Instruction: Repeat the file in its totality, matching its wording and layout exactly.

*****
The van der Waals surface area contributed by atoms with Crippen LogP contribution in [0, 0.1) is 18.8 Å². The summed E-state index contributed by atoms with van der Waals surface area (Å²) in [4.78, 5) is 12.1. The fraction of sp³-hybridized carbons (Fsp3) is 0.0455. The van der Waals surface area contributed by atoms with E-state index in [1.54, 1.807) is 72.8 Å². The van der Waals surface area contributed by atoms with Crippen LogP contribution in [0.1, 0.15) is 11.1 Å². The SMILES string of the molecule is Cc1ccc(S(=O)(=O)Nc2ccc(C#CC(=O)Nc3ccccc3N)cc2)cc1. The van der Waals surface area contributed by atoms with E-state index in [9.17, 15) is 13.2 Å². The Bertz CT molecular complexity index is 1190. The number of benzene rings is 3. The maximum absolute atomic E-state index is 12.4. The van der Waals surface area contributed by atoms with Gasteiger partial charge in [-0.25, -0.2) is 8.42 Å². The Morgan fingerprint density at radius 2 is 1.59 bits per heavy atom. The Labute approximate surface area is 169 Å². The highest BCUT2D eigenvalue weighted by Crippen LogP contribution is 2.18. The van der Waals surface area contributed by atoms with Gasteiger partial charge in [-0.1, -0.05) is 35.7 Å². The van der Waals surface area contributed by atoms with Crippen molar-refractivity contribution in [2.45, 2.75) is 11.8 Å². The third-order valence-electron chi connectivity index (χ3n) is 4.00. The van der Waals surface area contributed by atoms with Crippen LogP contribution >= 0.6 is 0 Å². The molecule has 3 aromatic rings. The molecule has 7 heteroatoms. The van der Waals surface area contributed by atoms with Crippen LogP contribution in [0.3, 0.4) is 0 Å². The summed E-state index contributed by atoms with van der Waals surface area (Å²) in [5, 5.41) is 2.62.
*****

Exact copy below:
The van der Waals surface area contributed by atoms with Crippen LogP contribution in [0, 0.1) is 18.8 Å². The summed E-state index contributed by atoms with van der Waals surface area (Å²) in [4.78, 5) is 12.1. The fraction of sp³-hybridized carbons (Fsp3) is 0.0455. The van der Waals surface area contributed by atoms with E-state index in [1.54, 1.807) is 72.8 Å². The van der Waals surface area contributed by atoms with Crippen LogP contribution in [0.1, 0.15) is 11.1 Å². The SMILES string of the molecule is Cc1ccc(S(=O)(=O)Nc2ccc(C#CC(=O)Nc3ccccc3N)cc2)cc1. The van der Waals surface area contributed by atoms with E-state index in [9.17, 15) is 13.2 Å². The Bertz CT molecular complexity index is 1190. The number of benzene rings is 3. The maximum absolute atomic E-state index is 12.4. The van der Waals surface area contributed by atoms with Gasteiger partial charge in [-0.25, -0.2) is 8.42 Å². The Morgan fingerprint density at radius 2 is 1.59 bits per heavy atom. The Labute approximate surface area is 169 Å². The highest BCUT2D eigenvalue weighted by Crippen LogP contribution is 2.18. The van der Waals surface area contributed by atoms with Gasteiger partial charge in [-0.1, -0.05) is 35.7 Å². The van der Waals surface area contributed by atoms with Crippen molar-refractivity contribution in [2.45, 2.75) is 11.8 Å². The third-order valence-electron chi connectivity index (χ3n) is 4.00. The van der Waals surface area contributed by atoms with Crippen LogP contribution >= 0.6 is 0 Å². The molecule has 3 aromatic rings. The molecule has 7 heteroatoms. The van der Waals surface area contributed by atoms with Crippen LogP contribution in [0.3, 0.4) is 0 Å². The summed E-state index contributed by atoms with van der Waals surface area (Å²) in [5, 5.41) is 2.62.